THE government has approved plans to charge for parking at Richmond and Bushy parks.
The move was inevitable, after the House of Lords voted last week against a proposal to throw out the charges requested by the Royal Parks agency. It will now be able to impose charges on drivers of up to £2 per visit.
The only crumb of comfort for opponents is the government's commitment to review the situation in 18 months.
Former Liberal Democrat MP for Richmond Park, Baroness Jenny Tonge, had proposed last week's socalled 'fatal motion' as a last ditch effort which could have seen the charges plan scrapped.
But Conservative peers refused to support her, instead opting to call on the government to rethink its decision to allow fees.
The two parties had claimed they wanted to work together to block the charges, but in the run-up to the debate came to blows over which parliamentary process would be most effective.
Richmond Park MP Susan Kramer (Lib Dem) supported the idea of the fatal motion - a procedural instrument which can only kill off a bill or let it stand but cannot amend it - which she said was the only way to put a stop to the charges.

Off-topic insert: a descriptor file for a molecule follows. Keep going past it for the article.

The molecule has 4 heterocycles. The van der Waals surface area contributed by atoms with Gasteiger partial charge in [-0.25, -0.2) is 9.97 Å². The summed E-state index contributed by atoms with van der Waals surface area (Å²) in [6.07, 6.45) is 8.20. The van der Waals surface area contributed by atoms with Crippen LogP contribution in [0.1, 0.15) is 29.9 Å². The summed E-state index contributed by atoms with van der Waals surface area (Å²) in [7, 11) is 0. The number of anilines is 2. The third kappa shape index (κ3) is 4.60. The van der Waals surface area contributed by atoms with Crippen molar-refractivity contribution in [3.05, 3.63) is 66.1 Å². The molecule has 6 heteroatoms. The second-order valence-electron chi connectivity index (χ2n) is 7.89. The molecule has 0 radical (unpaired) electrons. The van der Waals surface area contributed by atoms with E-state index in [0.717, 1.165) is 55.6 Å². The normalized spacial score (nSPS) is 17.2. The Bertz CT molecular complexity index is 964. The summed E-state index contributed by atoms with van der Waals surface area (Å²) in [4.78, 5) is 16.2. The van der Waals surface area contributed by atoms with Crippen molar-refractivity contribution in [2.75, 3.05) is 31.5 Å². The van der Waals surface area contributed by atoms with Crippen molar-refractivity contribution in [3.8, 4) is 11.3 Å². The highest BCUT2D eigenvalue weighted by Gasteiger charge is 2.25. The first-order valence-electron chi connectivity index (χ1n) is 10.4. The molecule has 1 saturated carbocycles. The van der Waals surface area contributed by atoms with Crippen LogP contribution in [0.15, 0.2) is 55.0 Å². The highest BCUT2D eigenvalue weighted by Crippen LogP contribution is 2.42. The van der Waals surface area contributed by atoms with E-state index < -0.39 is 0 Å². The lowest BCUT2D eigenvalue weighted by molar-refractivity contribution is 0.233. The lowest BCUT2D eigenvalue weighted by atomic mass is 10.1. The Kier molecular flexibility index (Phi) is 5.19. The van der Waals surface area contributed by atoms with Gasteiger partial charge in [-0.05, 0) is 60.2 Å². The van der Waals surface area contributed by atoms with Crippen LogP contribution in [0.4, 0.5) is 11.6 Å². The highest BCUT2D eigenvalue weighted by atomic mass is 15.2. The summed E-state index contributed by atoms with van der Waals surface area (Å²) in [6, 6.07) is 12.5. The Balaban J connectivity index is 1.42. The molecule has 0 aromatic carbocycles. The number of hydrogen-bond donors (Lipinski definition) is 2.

The process has been successfully used only three times - the last in 1974.
Conservative parliamentary candidate Zac Goldsmith said he had spoken to members of the House of Lords, who told him the motion would not be backed as the Royal Parks' proposals contained 'non-controversial' elements, and they did not want to be seen to be 'micro-managing' the parks.
He said he was happy with the outcome, despite being an opponent of the charges, because it had been a political stunt.
"It is a great result," he said. "The very best that was possible, and it will be difficult for the Government to ignore the Tory peers' move. We all know that Kramer's idea could never have worked. It was a gesture designed to fail so that her party could score political points."
Mr Goldsmith claimed a Conservative government would scrap the charges.
Ms Kramer said: "I am deeply saddened that our bid to stop these charges once and for all has failed. I know local people will join me in sadness at the loss of our chance to hold the government to account and stop these charges in their tracks.
She added: "I have been proud to campaign side-by-side with so many local people to stop these charges, and up until this point, on a cross-party basis. I want to assure local people that I will continue to fight to make sure their voices are heard and the plans are stopped."
Thousands of people put their name to petitions against the plans, which were announced last year, and about 1,000 joined in a protest rally against them in January.
The fatal motion was voted down by 71 to 48 votes.
The Conservative motion was passed by 136 votes to 71.